It is unlikely that many Florida residents understand Section 627.4136, or even know it exists. Jurors likely walk into the deliberation room believing that whatever verdict they hand down will be collected from the individual named defendant; that simply is not the truth. To repair the prejudicial imbalance created by Florida’s non-joinder statute, citizens must become informed about its existence.
Here are some basic facts to remember the next time that you are a juror in a personal injury or wrongful death action involving an auto accident.
These facts mean that it is almost always financially insane to litigate a personal injury action when the defendant does not carry liability insurance in violation of state law. Tortfeasors who do not have insurance coverage face personal liability for the damages that they cause while driving. This means that the tortfeasor’s personal property and all other assets (with the possible exception of a homestead) may be subject to a judgment lien imposed by the court. An individual without insurance could lose everything as a result of a judgment lien. That is why those with enough wealth to enable them to pay a judgment levied against them out of pocket almost universally carry insurance; it’s in their own best interests.
Consequently, individuals without auto-liability insurance are very unlikely to have enough personal assets to justify a lawsuit. Lawyers and plaintiffs alike would consistently lose money if these claims were regular; so they aren’t. Almost every personal injury/auto accident case that is tried in court involves a defendant that carries liability insurance. In addition, it is very likely that in the case of an uninsured defendant, you will hear of the defendant’s failure to observe Florida laws.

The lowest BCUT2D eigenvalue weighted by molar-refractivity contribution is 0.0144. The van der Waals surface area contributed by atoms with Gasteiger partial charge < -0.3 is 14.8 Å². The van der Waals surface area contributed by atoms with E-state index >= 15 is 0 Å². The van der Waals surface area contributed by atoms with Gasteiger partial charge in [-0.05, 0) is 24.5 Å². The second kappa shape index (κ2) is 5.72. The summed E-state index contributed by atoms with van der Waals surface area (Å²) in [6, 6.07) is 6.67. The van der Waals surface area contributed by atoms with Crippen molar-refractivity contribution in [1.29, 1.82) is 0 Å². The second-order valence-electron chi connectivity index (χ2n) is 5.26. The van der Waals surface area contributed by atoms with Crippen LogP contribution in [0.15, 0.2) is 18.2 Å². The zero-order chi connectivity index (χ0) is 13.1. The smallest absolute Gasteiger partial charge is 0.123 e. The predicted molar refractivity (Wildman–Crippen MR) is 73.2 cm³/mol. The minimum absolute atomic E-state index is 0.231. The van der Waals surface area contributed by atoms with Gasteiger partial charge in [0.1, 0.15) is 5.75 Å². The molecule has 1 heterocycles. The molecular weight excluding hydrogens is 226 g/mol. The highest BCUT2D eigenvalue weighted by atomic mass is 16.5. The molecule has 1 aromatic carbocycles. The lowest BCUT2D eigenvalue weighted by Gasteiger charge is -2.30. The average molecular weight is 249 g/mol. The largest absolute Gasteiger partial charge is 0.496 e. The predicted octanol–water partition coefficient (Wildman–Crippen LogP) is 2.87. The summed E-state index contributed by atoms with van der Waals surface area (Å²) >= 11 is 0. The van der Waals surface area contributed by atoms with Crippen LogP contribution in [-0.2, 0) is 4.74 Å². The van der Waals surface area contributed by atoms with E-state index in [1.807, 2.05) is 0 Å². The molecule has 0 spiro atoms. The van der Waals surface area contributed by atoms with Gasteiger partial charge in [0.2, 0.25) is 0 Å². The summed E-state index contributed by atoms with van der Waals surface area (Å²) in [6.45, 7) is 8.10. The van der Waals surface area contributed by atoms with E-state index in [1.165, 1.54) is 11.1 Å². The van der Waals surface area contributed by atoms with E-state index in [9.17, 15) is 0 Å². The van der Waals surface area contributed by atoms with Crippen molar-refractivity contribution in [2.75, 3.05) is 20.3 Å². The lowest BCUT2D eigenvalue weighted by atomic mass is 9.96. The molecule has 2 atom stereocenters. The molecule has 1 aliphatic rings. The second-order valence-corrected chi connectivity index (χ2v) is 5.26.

As a juror, you should understand that the verdict you deliver is highly unlikely to cost Jane Doe her house, and likely will not result in any persona l exposure to the defendant. Auto accident defendants do not even pay their own attorney’s fees. The insurance carrier provides legal counsel to their insured (the defendant) as well. So don’t be fooled by the misdirection you face in court. Remember who the real parties to your trial are. Remember that the defendant ‘s attorney you’re observing during a personal injury trial is not there to protect her own financial livelihood; she’s there to protect the insurance company and the company’s interest in paying as little as possible.
Dolman Law Group is a ** St. Petersburg personal injury law firm.**
Sign up to receive a 3-part series of useful information and advice about personal injury law.